Units from US Pacific Air Forces have convened in South Korea for exercise Pacific Thunder 16-2, a two-week training exercise, which included one mission scenario to medevac a downed pilot from behind enemy lines.
A rescue team comprised of HH-60 Pave Hawk helicopters from the 33rd Rescue Squadron and A-10 Thunderbolt II planes from the 25th FS were tasked with finding and extracting the pilot, who had been dropped off in a remote area for the exercise. The only communication the team had with the pilot was a combat survivor evader locator, a secure two-way, over-the-horizon data communications device.
The mission involved more than just SAR and used over 30 assets, ranging from the survival, evasion, resistance and escape personal on the ground to the intelligence, surveillance and reconnaissance aircraft.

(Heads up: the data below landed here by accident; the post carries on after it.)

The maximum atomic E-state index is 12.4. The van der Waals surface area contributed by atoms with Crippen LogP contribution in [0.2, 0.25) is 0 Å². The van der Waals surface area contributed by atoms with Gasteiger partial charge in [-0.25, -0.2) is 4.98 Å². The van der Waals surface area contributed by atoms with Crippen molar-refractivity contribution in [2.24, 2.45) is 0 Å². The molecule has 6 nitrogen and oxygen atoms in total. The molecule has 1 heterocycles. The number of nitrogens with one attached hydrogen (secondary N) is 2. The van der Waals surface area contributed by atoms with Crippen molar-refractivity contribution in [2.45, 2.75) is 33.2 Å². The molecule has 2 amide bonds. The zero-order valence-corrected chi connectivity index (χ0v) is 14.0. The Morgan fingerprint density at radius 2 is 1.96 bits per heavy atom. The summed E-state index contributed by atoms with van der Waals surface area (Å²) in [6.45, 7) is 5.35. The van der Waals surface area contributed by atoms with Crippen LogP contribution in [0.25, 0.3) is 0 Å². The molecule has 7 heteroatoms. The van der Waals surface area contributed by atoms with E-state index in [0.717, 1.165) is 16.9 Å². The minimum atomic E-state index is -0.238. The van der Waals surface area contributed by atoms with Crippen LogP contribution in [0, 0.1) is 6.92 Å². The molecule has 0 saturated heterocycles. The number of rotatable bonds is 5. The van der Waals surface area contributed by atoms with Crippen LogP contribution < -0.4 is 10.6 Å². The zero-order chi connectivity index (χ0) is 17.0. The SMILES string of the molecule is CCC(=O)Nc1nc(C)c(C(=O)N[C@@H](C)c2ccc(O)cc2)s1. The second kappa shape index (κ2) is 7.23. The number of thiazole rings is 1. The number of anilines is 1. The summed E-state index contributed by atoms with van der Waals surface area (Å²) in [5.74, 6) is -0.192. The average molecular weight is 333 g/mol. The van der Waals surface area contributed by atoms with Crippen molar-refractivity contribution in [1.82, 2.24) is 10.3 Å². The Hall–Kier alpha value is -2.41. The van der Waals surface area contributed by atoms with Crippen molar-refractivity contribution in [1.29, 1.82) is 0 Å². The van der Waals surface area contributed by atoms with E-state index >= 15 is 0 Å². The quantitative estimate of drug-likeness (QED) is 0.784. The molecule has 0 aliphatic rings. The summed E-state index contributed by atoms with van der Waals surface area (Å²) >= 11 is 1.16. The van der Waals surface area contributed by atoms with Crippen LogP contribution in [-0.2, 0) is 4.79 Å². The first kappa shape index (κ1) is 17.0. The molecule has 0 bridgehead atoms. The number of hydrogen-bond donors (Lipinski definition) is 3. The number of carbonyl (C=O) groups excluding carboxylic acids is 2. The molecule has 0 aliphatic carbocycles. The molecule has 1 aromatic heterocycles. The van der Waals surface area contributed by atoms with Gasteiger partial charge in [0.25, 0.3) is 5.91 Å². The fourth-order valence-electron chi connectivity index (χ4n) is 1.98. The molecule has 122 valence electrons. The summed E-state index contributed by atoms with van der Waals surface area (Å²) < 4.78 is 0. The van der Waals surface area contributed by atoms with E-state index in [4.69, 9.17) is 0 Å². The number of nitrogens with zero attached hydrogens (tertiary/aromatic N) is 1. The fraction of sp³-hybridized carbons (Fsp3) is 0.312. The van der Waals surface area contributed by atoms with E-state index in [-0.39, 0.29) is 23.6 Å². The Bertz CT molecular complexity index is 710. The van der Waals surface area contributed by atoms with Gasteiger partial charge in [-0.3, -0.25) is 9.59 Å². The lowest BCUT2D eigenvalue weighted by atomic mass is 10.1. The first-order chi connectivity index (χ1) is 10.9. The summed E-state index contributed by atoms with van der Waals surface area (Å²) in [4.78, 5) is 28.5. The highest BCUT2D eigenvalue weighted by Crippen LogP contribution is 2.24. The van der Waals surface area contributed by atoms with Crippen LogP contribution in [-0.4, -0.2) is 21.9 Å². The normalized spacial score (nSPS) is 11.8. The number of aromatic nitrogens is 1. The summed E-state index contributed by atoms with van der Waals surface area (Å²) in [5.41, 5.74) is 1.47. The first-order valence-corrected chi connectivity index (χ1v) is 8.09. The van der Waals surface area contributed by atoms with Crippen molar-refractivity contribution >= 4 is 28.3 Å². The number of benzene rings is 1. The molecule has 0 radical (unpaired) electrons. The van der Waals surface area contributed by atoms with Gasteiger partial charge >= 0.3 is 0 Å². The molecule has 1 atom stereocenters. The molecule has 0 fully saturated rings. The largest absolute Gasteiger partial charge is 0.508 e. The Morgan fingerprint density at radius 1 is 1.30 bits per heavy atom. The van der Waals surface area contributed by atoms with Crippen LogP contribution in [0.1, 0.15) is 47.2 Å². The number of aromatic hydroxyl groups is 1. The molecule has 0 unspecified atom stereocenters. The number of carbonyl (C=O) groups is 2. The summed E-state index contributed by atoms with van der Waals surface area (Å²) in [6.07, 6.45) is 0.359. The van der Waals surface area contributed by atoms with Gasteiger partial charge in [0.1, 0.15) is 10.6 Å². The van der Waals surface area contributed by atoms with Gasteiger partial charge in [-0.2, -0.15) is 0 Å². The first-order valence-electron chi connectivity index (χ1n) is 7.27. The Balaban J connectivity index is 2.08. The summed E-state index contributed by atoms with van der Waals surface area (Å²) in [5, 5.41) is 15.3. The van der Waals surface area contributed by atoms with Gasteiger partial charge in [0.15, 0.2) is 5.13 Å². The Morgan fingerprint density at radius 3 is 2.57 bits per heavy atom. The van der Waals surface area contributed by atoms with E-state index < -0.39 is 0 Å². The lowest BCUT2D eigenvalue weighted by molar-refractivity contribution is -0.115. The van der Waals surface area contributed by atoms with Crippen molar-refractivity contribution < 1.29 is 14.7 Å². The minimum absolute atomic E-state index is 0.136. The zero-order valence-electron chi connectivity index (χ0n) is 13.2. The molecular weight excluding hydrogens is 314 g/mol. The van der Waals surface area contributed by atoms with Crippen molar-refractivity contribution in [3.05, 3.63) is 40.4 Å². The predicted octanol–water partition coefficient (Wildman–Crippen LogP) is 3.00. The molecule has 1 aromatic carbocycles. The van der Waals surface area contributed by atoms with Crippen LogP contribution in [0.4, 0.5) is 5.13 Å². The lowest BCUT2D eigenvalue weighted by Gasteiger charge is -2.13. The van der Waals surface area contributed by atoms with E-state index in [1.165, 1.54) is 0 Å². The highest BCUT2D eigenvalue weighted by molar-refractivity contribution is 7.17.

Master Sgt Vincent, a 33rd RQS evaluator special mission aviator, stressed the importance of practising combat search and rescue (CSAR) missions: “CSAR is one of the most complicated and dynamic tasks we can be called to do in the Air Force. We’re not trying to take out one or two targets; we’re going to an unknown area with an unknown amount of enemy threats to pick up a survivor.”
1st Lt Sky Lesh, who played the downed pilot in the exercise, said that the exercise had given him a new found sense of appreciation for the effort and co-ordination that are necessary to carry out a CSAR mission. He added: “It was phenomenal seeing the A-10s crest over the ridge and the HH-60s rounding the bend at 50 ft [15 m]. They had no idea where I was today, but were able to work together to find me and get me out.”